The new year is upon us! In with the new. Out with the old. Except for this highly caffeinated newsletter, which is your weekly dose of all things culture from the great state of Califas. Here’s wishing you joy and good fortune for 2018!
Here’s what we’ve got for the final week of the year:
L.A. GUIDE TO NEW YEAR’S EVE
Don’t have any plans for the big night? Times contributor Matt Cooper has rounded up a selection of events — including jazz, hip-hop, comedy and a free outdoor concert — with which to ring in the New Year. Los Angeles Times
Add to that list the Troubadour Theater Company’s “How the Princh Stole Christmas!” which runs through New Year’s Eve. The Times’ Daryl Miller reviews the hijinks of the company’s latest theatrical send-up. Los Angeles Times
PICKING UP THE PIECES
We hope the new year will bring some comfort to the Californians whose homes and communities were devastated by the many fires that plagued the Southland. The Times’ Deborah Vankin speaks with one artist about what it was like to lose his studio and his life’s work. “It was terrible,” says John Wullbrandt, a painter in Carpinteria. “But I thought: ‘We’re alive.’” The story also features some remarkable photography by Times photo editor Hal Wells. Los Angeles Times
BLACK RADICAL WOMEN
A sculpture in the form of a Molotov cocktail that had never been on public view and a prison mural that has been seen only twice by a general public. “We Wanted a Revolution: Black Radical Women, 1965-85,” on view at the California African American Museum in Los Angeles, brings together rare and surprising works that tell the story of how black women artists in the late 20th century contended with the racism of mainstream feminism and the machismo of the Black Power movement. It’s a show that, as I report this week, “makes the story of art a little richer and deeper.” You’ve got until Jan. 14 to see it! Los Angeles Times
Plus, I also report on the improvised mural inspired by Los Angeles that was painted by Mexican artist Hugo Crosthwaite at the Museum of Social Justice on Olvera Street. Starting in February, the artist will obliterate the work bit by bit. Los Angeles Times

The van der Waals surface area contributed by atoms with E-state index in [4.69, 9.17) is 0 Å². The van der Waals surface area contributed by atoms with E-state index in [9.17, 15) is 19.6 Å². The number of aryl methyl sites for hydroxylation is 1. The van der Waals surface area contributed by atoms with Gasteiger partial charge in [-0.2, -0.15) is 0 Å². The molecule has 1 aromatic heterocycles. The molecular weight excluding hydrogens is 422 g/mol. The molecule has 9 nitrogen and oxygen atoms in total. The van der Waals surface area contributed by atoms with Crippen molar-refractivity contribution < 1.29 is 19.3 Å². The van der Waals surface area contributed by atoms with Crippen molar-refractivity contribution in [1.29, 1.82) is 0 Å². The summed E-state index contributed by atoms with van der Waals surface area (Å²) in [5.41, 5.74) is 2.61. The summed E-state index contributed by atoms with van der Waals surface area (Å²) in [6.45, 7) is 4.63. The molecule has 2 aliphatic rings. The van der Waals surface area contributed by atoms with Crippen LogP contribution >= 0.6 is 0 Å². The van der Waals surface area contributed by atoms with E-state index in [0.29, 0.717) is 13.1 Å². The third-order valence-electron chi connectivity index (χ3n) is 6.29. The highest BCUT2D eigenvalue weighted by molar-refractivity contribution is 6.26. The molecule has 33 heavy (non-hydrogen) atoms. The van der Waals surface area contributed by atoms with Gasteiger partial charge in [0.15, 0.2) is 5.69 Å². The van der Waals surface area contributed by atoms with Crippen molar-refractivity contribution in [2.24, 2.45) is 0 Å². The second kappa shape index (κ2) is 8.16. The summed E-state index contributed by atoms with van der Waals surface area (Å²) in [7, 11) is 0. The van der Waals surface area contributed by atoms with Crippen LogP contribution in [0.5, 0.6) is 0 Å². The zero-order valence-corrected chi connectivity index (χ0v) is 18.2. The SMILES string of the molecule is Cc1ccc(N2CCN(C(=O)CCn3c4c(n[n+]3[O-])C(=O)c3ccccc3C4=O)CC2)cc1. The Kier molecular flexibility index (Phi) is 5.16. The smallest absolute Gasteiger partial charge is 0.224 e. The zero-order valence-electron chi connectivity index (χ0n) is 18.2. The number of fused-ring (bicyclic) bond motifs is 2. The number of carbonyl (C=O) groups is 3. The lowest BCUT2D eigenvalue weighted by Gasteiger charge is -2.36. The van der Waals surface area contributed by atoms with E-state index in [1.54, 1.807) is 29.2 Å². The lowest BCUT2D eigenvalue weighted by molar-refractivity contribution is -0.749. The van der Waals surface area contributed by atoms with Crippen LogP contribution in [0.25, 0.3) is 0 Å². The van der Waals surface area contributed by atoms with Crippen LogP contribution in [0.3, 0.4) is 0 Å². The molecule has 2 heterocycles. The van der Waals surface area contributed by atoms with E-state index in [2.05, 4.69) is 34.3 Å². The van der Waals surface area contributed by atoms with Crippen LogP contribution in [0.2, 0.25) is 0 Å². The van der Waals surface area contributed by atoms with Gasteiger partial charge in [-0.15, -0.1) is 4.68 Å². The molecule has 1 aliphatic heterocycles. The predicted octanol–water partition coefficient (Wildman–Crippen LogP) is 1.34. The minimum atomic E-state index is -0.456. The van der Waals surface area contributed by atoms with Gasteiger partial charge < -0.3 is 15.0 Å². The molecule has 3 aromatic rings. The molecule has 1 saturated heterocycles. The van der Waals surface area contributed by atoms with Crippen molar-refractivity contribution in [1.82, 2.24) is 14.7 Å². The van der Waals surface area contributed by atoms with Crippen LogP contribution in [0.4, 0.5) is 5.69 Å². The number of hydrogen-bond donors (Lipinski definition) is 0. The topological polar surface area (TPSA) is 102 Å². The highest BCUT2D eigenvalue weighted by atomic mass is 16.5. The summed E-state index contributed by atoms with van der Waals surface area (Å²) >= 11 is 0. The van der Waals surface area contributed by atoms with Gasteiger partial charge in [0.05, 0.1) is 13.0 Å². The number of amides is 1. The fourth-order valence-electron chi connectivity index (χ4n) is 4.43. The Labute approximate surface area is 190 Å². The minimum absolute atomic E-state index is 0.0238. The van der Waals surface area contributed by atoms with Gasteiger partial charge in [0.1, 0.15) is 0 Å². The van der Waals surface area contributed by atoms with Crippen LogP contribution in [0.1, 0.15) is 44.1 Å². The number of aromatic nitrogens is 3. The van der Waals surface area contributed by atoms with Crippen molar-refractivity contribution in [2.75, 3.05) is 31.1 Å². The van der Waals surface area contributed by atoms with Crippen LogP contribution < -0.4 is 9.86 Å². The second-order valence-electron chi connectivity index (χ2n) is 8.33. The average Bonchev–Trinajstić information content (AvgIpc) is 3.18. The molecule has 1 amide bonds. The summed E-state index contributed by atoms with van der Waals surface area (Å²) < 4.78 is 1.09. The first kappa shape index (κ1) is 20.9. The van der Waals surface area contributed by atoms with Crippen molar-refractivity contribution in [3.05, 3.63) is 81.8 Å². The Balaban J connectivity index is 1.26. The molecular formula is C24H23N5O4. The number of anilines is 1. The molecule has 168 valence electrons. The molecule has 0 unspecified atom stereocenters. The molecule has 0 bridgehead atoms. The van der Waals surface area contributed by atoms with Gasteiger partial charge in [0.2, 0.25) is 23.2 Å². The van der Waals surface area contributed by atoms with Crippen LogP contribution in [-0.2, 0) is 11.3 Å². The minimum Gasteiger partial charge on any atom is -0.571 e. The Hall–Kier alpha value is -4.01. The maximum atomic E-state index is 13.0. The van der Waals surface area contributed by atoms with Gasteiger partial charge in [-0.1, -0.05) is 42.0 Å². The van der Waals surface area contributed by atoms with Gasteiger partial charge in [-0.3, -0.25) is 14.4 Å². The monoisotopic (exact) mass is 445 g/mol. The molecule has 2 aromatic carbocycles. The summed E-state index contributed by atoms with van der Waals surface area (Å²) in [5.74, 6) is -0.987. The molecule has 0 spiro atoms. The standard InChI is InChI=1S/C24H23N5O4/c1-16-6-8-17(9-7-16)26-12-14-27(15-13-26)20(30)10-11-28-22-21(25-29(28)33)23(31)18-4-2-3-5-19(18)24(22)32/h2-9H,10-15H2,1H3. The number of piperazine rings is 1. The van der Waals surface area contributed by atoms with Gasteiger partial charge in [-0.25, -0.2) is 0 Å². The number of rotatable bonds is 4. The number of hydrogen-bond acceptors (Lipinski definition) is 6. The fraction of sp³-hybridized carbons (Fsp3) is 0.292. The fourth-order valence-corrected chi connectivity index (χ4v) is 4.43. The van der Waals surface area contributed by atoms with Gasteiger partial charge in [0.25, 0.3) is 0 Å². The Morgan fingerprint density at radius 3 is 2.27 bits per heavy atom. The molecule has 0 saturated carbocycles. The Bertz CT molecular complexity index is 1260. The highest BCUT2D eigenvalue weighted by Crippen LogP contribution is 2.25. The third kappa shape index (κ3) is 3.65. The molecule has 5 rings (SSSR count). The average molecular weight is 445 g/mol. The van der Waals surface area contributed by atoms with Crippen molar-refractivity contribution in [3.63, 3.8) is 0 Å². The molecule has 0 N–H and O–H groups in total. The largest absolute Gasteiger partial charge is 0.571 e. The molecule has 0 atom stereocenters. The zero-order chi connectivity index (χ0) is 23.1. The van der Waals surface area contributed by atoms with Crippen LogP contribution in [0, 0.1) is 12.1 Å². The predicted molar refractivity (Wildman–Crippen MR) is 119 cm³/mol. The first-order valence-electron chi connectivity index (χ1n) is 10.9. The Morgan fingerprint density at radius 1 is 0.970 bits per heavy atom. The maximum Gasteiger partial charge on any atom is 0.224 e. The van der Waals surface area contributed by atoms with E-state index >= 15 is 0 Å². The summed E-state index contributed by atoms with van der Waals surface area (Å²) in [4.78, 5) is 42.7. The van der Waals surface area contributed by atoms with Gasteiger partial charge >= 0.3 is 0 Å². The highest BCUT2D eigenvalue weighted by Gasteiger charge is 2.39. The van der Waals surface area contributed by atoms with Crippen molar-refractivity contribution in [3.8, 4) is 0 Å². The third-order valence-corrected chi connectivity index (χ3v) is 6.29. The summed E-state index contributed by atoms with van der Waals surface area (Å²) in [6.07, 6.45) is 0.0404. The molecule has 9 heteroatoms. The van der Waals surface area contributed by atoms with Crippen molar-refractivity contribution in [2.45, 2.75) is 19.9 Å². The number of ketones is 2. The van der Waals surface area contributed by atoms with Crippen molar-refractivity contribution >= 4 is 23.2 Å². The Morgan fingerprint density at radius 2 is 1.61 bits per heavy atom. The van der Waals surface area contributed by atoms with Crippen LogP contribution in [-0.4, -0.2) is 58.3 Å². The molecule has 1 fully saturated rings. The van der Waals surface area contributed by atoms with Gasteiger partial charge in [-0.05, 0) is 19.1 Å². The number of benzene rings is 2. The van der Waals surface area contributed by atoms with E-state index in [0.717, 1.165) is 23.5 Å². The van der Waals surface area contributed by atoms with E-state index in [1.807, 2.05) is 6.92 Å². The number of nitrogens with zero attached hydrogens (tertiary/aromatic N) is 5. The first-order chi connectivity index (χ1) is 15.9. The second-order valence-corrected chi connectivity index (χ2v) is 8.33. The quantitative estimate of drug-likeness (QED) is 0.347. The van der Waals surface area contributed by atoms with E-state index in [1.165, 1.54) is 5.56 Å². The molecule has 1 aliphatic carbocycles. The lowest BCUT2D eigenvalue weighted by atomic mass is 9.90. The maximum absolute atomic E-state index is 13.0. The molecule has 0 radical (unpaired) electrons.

ART AND POLITICS
In a year in which everyone seemed glued to a Twitter stream of political turmoil, Times theater critic Charles McNulty explores the role of art in responding to current events. It’s all well and good to be timely, he writes. But “playwrights have more pressing business than keeping up with the news crawl. At the moment, there’s no greater service they can provide than creating imaginative worlds for audiences to contemplatively explore. 'Contemplatively' is the crucial word.” Los Angeles Times
RE-IMAGINING THE DMZ
Speaking of politics, South Korean artist Jae-Eun Choi has a dream of transforming the 160 mile-long demilitarized zone that separates North Korea from South into a border nature sanctuary with the assistance of artists and architects. “We need it. They need it,” she tells Times contributor Alan Weisman. “We don’t need war: With terrorism, hurricanes, and extinctions, the world is already dangerous enough. In such times, we must get together.” Los Angeles Times
MAN OF MANY FACES
What does L.A. Phil Music Director Gustavo Dudamel look like when he conducts? Times photographer Jay L. Clendenin captured the man in action in 19 frames. It’s worth clicking through to see the video. Los Angeles Times
IN OTHER NEWS...
— A woman — Barbara Jatta — now leads the Vatican Museums. New York Times
— Artists, activist and inveterate collaborator Tim Rollins has died. ARTnews
— Incredibly ugly Confederate statue is vandalized. Splinter
— Urbanism writer Alissa Walker wraps up all of the things that Angelenos have to look forward to in the coming year, including improved street design and legal weed. Curbed
— How cities are turning themselves into Instagram backdrops. Make it stop. Citylab
— Daniel Hernandez on the banality and beauty of the 110-105 Freeway interchange. L.A. Taco
— And Gustavo Arellano on South Coast Plaza and its history. Curbed
— Anne Bown-Crawford has been named head of the California Arts Council. Lost Coast Outpost
— Why I love the internet, Part 1: A first-date-gone-wrong story that involves busted-up Warhols and a tank. KHOU
— Why I love the internet, Part 2: The U.S. was meant to have the metric system. Then pirates intervened. NPR
AND LAST BUT NOT LEAST...
How do we all feel at the end of 2017? I think my dog Bonnie best sums it up...